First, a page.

J - Dalmore 16 year - this interesting limited cask release is a lightly spiced with hints of apple on the tongue and a prickly heat of almost chilli on the nose and down the throat, with a smooth wood finish.

16
L - Dr J's Gin - ooft! This really packs in the flavour and left my tongue tingling. Really zingy and full of citrus elements, with a sweetness that reminds me of marmalade.
J - Balvenie Caribbean Cask - This whisky sings of vanilla across all the relative senses, a nose of rum from the barrels its aged in. There are massive notes of tropical fruits like mangos, all summed together up with a heat of spice.

17
L - Blackdown Sussex Dry Gin - the weakest of Ginvent at 37.5% but no less yummy than the rest. It has an almost smoky nose and a traditional, juniper flavour. The finish is smoother than most and the gin as a whole goes down oh-too-well!
J - Glenlivet 16 year old Nadurra - Batch 0313W (Catchy). So vanilla sweet and fruity on the nose that Laura noticed the scent from across the room. A great alcohol heat from the 54.8% dram on the tongue with a similar sweet fruit this time with a honey spice that lingers on the tongue. The finish sits happily for a good few minutes gently down the throat, warming to the stomach with a dry nuttiness. It is simply delightful.

Our next post will follow our progress across the final 7 spirits, taking us all the way to Christmas Eve. Come back soon!

Slainte,

L and J

Monday, 9 December 2013

Advent Calendar Update - windows 2-9

I think it's fair to say we are having an excellent advent, thanks to our fantastic Gin and Whisky Advent Calendars from Master of Malt. (You can find out more here if you missed our earlier introductory post.)

Day 2
Laura - On the 2nd day of Ginvent, my calendar gave to meeee... Dorothy Parker American gin. A crisp, clean, fresh tasting spirit with refreshing hints of grapefruit.
Jim - Talisker Port Ruighe is peated, like a smoky orange on the nose with a definite flavour of the port casks its been aged in and great hints of demerara sugar, ending in a strange note of grapes.

3
L - Today's offering was Monkey 47 - a gin from the Black Forest, comprising 47 botanicals, and bottled at 47% ABV. Quite distinct from yesterday's, it was warming, with hints of sherbet and berries.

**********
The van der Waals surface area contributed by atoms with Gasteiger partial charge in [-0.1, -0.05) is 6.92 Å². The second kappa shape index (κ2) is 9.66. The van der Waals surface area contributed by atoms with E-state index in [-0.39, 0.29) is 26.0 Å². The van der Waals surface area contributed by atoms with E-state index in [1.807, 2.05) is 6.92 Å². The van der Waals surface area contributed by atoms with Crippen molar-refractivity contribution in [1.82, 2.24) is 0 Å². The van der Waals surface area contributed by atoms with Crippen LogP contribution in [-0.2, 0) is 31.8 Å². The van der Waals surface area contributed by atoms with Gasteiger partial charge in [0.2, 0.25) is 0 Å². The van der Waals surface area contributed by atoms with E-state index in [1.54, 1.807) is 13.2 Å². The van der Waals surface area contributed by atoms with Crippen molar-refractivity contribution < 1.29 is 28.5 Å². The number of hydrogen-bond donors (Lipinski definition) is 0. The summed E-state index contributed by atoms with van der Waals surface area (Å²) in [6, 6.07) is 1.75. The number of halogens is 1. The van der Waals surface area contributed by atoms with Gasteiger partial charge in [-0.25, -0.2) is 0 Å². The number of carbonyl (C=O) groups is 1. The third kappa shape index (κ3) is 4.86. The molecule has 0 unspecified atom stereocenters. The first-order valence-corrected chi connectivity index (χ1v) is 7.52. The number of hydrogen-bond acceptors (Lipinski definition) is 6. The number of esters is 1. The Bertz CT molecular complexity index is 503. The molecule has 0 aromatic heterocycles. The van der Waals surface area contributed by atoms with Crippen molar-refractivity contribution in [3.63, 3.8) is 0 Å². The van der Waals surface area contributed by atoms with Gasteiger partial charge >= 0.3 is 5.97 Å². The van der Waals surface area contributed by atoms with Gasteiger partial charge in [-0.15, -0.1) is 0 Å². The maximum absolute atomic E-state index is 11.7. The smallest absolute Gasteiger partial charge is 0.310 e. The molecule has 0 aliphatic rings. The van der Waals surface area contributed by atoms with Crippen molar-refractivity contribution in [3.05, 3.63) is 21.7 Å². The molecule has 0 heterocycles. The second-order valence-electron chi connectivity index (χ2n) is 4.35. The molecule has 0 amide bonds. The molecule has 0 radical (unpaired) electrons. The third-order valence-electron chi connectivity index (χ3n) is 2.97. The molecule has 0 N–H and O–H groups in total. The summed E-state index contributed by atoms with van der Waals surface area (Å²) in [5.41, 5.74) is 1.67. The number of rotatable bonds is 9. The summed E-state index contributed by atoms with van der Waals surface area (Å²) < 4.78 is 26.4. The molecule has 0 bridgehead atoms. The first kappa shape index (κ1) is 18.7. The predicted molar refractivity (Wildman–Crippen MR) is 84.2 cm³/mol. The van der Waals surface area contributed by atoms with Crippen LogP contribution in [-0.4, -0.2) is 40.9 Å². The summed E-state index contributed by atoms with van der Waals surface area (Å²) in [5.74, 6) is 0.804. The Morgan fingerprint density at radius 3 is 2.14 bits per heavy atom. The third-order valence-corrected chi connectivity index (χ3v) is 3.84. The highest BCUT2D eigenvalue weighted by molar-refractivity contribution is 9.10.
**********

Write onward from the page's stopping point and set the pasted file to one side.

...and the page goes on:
J - Nikka From the Barrel 51% - a creamy, very lightly peated whisky from Japan, with a custardy vanilla flavour. It works well as a festive beverage with a lovely hint of Christmas spice. Its strength doesn't purvey the sometimes felt heat, and feels smooth across the palate.

4
L - Tarquin's gin, from Cornwall, was behind my little window today. It was very nice, but not the most exciting gin I've ever tasted. Traditional flavour and without a doubt a bloody good gin, but it was the first one so far that I've added tonic to.
J - Glencadam 21 year. Spiced apple/raisin flavour, containing all the smells that come with mulling cider, it tingles across the tongue bringing with it an oaky vanilla taste.


5
L - Two Birds London Gin today. Citrussy and soft, it had a rounded flavour with a delightful tang on
the finish. Having looked up the bottle, I've discovered it is a bargain at under £30 and the bottle has a cute design too. Very tempted.
J - Glen Garioch 12 year - The sherry aged cherry sweetness was coupled with a light oaky taste to finish. There is much more to the flavour that than one dram can give, I might need a bottle.

6
L - Professor Cornelius Ampleforth's Bathtub Gin. Today's Ginvent offering definitely wins the prize for most fun name, and it's a fantastic gin to boot. Felt a bit like a Victorian drinking it. A rich and unusual spirit.
J - Chivas Regal 18 year - an award winning blend that sings of spiced toffee and fruit, and a palate of dark chocolate and oak, that skips across the tongue and down the throat.

7
L - Geranium gin - this was my favourite of the week, a very different gin. Heavy juniper scent but a floral flavour, reminiscent of Turkish Delight. Jim was not a fan due to it's perfumed nature, however this perhaps makes it a better investment for me as no need to share!
J - Smooth Ambler Old Scout 7 year Bourbon - almost a caramel flavour, hints of brown sugar, and a lovely change being the first bourbon in the calendar, that is lovely and smooth.

8
L - Cold River gin today - another American one. I have to say I've been mightily impressed so far by my first three tastings of US gins. This one seemed a little harsh at first but got more delicious the more I sipped. Delightful caramel aroma too.
J - Blue Hanger 9th release - has a fruity sweet nose of the sherry cask, with hints of orange and caramel and a very light smokey flavour, and a warm finish down the throat.

9
L - Cream gin, made with ACTUAL CREAM. No surprises in the flavour of this one - it starts off in the mouth as the classic juniper and citrus combination, but this is quickly overpowered by a beautiful, rich creaminess that lingers on the palate. Yummy.
J - Bowmore 15 year old, Darkest - a warm sweetened light peat smell, that grows on the palate and ends curiously with the heat of Arbroath Smokies. With flavours of treacly fruit, it is definitely a highlight so far.

We'll be back next week to share the next batch of drams with you!

Slainte,

L and J